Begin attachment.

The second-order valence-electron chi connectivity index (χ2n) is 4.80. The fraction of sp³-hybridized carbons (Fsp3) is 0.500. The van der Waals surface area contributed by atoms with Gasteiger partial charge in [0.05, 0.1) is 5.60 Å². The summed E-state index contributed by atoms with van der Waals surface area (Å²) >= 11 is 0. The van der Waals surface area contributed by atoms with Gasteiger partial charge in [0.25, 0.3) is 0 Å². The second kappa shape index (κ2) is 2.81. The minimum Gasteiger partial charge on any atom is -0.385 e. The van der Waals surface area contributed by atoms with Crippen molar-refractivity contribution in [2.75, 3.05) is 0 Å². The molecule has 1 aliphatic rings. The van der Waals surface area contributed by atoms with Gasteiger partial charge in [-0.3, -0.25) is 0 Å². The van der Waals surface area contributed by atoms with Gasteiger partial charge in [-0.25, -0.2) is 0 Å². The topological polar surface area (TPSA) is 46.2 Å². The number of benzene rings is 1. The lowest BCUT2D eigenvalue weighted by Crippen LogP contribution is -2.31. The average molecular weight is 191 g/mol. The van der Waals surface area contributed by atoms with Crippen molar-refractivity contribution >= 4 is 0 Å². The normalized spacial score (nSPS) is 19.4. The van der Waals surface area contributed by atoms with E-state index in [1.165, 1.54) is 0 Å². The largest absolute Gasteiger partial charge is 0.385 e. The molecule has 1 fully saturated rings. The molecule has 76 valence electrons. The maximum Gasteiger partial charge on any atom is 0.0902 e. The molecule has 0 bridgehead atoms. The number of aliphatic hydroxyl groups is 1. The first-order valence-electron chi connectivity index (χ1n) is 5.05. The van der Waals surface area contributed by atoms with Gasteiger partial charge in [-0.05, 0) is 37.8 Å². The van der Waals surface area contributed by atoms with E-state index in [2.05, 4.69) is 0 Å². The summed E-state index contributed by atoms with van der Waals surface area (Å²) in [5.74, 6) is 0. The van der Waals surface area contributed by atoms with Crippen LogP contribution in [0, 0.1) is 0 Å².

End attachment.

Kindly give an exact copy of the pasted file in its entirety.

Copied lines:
The second-order valence-electron chi connectivity index (χ2n) is 4.80. The fraction of sp³-hybridized carbons (Fsp3) is 0.500. The van der Waals surface area contributed by atoms with Gasteiger partial charge in [0.05, 0.1) is 5.60 Å². The summed E-state index contributed by atoms with van der Waals surface area (Å²) >= 11 is 0. The van der Waals surface area contributed by atoms with Gasteiger partial charge in [0.25, 0.3) is 0 Å². The second kappa shape index (κ2) is 2.81. The minimum Gasteiger partial charge on any atom is -0.385 e. The van der Waals surface area contributed by atoms with Crippen molar-refractivity contribution in [2.75, 3.05) is 0 Å². The molecule has 1 aliphatic rings. The van der Waals surface area contributed by atoms with Gasteiger partial charge in [-0.3, -0.25) is 0 Å². The van der Waals surface area contributed by atoms with Gasteiger partial charge in [-0.25, -0.2) is 0 Å². The topological polar surface area (TPSA) is 46.2 Å². The number of benzene rings is 1. The lowest BCUT2D eigenvalue weighted by Crippen LogP contribution is -2.31. The average molecular weight is 191 g/mol. The van der Waals surface area contributed by atoms with Crippen molar-refractivity contribution >= 4 is 0 Å². The normalized spacial score (nSPS) is 19.4. The van der Waals surface area contributed by atoms with E-state index in [1.165, 1.54) is 0 Å². The largest absolute Gasteiger partial charge is 0.385 e. The molecule has 1 fully saturated rings. The molecule has 76 valence electrons. The maximum Gasteiger partial charge on any atom is 0.0902 e. The molecule has 0 bridgehead atoms. The number of aliphatic hydroxyl groups is 1. The first-order valence-electron chi connectivity index (χ1n) is 5.05. The van der Waals surface area contributed by atoms with Gasteiger partial charge in [-0.05, 0) is 37.8 Å². The van der Waals surface area contributed by atoms with E-state index in [2.05, 4.69) is 0 Å². The summed E-state index contributed by atoms with van der Waals surface area (Å²) in [5.74, 6) is 0. The van der Waals surface area contributed by atoms with Crippen LogP contribution in [0, 0.1) is 0 Å².